Ape Escape
Brunswick Pro Bowling
Echochrome 2
Motion Fighter
Move Party
Planet Minigolf
Sing and Draw
Sports Champions
The Lord of the Rings: Aragorn’s Quest
Tiger Woods PGA Tour ’11
The Shoot
Toy Story 3
TV Superstars
Under Seige

Then there are some existing games which may be patched to include Move support.

Heavy Rain
High Velocity Bowling
Hustle Kings
Resident Evil 5: Alternative Edition

That’s at least a fair amount of games that will be using the technology. One of the biggest gripes from gamers is that the PlayStation Move will simply introduce hundreds of lame, gimmicky titles and the novelty of motion control will wear off rather quickly. Given that the Wii has been around for a while now, I think it is safe to say that for a lot of gamers, there simply is no more novelty to begin with. However, the listings above show some established and high quality games. Titles like LittleBigPlanet, Heavy Rain, SOCOM and Resident Evil are far cries from the casual games released on the Wii. These are games that players are familiar with and have already proven to be hits.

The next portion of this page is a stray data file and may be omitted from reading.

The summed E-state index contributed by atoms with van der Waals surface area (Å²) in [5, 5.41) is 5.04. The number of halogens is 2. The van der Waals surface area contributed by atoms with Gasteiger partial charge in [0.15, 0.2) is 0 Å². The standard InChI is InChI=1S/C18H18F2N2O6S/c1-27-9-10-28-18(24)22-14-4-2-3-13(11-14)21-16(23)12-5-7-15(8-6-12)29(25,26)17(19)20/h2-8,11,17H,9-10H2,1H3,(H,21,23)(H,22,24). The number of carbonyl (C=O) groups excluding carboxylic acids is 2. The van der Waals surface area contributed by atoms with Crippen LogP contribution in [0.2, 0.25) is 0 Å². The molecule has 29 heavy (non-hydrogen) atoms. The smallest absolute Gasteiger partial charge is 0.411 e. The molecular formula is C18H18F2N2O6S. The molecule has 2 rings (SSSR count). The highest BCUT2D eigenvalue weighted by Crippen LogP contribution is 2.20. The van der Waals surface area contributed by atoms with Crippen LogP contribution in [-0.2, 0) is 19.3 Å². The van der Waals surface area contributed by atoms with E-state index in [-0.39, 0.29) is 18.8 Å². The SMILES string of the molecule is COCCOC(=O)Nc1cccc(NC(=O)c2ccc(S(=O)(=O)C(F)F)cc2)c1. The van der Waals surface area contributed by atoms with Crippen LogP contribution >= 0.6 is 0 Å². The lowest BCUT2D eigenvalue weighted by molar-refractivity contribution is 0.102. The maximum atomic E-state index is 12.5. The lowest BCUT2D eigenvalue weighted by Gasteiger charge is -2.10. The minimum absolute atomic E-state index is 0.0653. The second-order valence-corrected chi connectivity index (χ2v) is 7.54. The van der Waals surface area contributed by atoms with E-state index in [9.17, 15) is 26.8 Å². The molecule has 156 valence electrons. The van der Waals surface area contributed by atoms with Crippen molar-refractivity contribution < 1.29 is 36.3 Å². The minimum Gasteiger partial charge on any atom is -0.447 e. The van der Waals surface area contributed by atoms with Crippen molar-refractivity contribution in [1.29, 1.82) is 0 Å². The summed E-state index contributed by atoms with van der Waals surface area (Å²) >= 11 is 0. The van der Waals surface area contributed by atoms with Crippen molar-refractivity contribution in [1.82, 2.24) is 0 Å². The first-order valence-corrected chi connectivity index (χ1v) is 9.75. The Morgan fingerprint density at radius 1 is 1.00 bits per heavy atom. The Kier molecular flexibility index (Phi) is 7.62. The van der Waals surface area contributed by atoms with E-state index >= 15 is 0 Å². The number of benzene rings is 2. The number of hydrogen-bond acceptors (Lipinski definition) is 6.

Then again, this is a tough spot for Sony. They want to capture some of Nintendo’s audience, but how do they accomplish this without alienating their existing customer base? Games like Move Party! and Sports Champions are precisely the types of games that PS3 owners don’t want to see. The Move game that I’m most excited about is Slider; it looks like a kooky, Japanese game that would feel right at home on the Dreamcast. You essentially race through streets on an office chair – awesome!